I have a 12 part course coming up on How Food Quality Matters, and why its important to buy organic. I do discuss all the ways that eating quality food People complain that organic food is too expensive, but I believe its too expensive to NOT buy organic. There are ao many ways y ou save when you buy organic, this class shares how to get more for your buck. In my class, I share the why its important, the way to save by doing this, and how to get the most bang for your buck. I address food waste in these classes as one of the ways to save money, there are many ways to utilize the entire fruit and veggie that we are not using.
Do you know how quickly whole foods begin to lose their nutrients?
Do you know how to store them, on the kitchen counter, on a shelf in the fridge, in the crisper drawer.
Do you wrap it in plastic to store it? Do you punch holes in the bag? Or do you store it in a paper bag?
If it starts to wilt can you save it?
What can you do with all the kitchen scraps?
Where to shop to save?
What actually are phytonutrients and why do we need them?
What about the vitamins and minerals we can get directly from the food?
SAVING FOOD WASTE ALSO SAVES YOU MONEY and its good for the planet.
The class will roll out end of April, beginning of May 2022. To give you an idea on why you need this information I am doing little teaser articles. Check out my article/blog on onion skins that just published in BRAINZ magazine and is also in this blog.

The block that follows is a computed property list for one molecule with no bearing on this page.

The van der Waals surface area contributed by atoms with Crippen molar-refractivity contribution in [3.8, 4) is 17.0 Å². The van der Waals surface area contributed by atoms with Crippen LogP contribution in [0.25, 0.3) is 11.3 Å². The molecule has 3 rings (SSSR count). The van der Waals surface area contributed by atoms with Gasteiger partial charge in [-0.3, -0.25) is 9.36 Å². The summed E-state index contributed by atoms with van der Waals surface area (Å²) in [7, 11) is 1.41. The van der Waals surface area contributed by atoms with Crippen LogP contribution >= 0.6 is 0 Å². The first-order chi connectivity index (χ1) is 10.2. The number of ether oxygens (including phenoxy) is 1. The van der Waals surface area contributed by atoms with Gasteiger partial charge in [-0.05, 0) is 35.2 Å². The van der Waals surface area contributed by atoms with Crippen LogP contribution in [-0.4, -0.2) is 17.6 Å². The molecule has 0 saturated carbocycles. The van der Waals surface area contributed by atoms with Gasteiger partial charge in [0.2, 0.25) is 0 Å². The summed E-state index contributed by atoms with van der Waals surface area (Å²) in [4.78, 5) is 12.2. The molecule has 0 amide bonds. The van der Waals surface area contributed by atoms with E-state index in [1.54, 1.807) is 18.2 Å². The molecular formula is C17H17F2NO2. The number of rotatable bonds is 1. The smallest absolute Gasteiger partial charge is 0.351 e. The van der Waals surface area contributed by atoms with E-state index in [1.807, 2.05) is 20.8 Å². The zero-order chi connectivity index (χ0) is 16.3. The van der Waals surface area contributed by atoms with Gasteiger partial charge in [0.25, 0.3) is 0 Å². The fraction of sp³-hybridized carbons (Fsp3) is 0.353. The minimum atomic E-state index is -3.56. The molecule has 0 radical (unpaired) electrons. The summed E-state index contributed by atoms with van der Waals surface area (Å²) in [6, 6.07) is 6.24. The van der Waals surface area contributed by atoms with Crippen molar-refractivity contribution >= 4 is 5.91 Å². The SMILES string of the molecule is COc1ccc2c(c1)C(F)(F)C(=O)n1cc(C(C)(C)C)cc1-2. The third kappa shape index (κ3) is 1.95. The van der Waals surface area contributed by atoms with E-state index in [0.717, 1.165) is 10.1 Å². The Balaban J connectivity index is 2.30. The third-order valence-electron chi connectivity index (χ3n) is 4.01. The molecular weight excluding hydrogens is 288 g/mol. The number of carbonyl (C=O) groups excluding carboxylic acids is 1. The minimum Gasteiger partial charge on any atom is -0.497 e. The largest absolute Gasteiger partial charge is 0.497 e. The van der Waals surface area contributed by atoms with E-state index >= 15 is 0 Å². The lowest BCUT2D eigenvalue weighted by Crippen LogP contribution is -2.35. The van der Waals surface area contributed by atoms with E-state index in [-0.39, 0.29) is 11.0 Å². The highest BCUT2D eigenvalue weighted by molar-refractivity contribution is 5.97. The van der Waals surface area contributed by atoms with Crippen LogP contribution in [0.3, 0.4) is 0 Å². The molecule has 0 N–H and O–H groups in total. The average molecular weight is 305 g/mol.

Today I want to talk about parts of the carrot that you should never waste.
In order to eliminate the waste, and use the ideas that follow, buy ORGANIC carrots. You don’t what chemicals and poisons with every bite, They are throughout the carrot, but pesticides and herbicides are higher in the peels and the tops.
50% of the phytonutrients are in the skin. So do not peel the outside of the carrot. What you do want to do it take off all the straggly roots, because they are pulling nutrients from the carrot even after you get it home. Scrub them with a veggie brush to get off all the dirt and any chemical residue.
“Carrots consist of three major layers: 1) the peel/skin (outermost layer), 2) the phloem (intermediate layer) and 3) the xylem (inner core). Generally, all of the peel and a very small portion of the phloem are removed when a carrot is peeled.
“Vitamin C and niacin are most concentrated in the peel but can be found in appreciable amounts in the phloem. As for beta-carotene (an orange pigment and plant form of vitamin A), the peel and phloem have approximately equal amounts. That is why both peeled and unpeeled carrots have the same color. The xylem contains the lowest amount (about 10% of the total) of beta-carotene. But, the xylem contains the majority of the calcium, potassium, magnesium and phosphorus present in carrots. And, both peeled and unpeeled carrots are good sources of fiber.”
Do not throw away carrot tops. Eat carrot tops like any other greenery. Wash it, shake it dry, and use in everything from homemade green smoothies to salads. You can also use fresh carrot greens in spice rubs for meat, vegetable juice or even herbal teas.
When you take the tops off the carrots put them into a glass with fresh filtered water to keep them fresh until you are ready to use them. I made pesto from ours now that I know its edible and loaded with goodness. We actually tossed it with pasta and vegan Parmesan cheese for dinner one night. My hubby John loved it.
In my class, I share more about how to store carrots, why not to buy baby carrots, what to only buy carrots with their tops on, how to get even more nutrition from the veggie. All of the colors are important, but like with most vegetables, the purple variety has the most nutritional benefit. Purple was the original color of carrots hundreds of years ago. It was not engineered, it was modified, to become orange in honor of the King of Orange. And we will cover how long you can store carrots and how to make them last.
As to which color, variety is the key. Eat them all.
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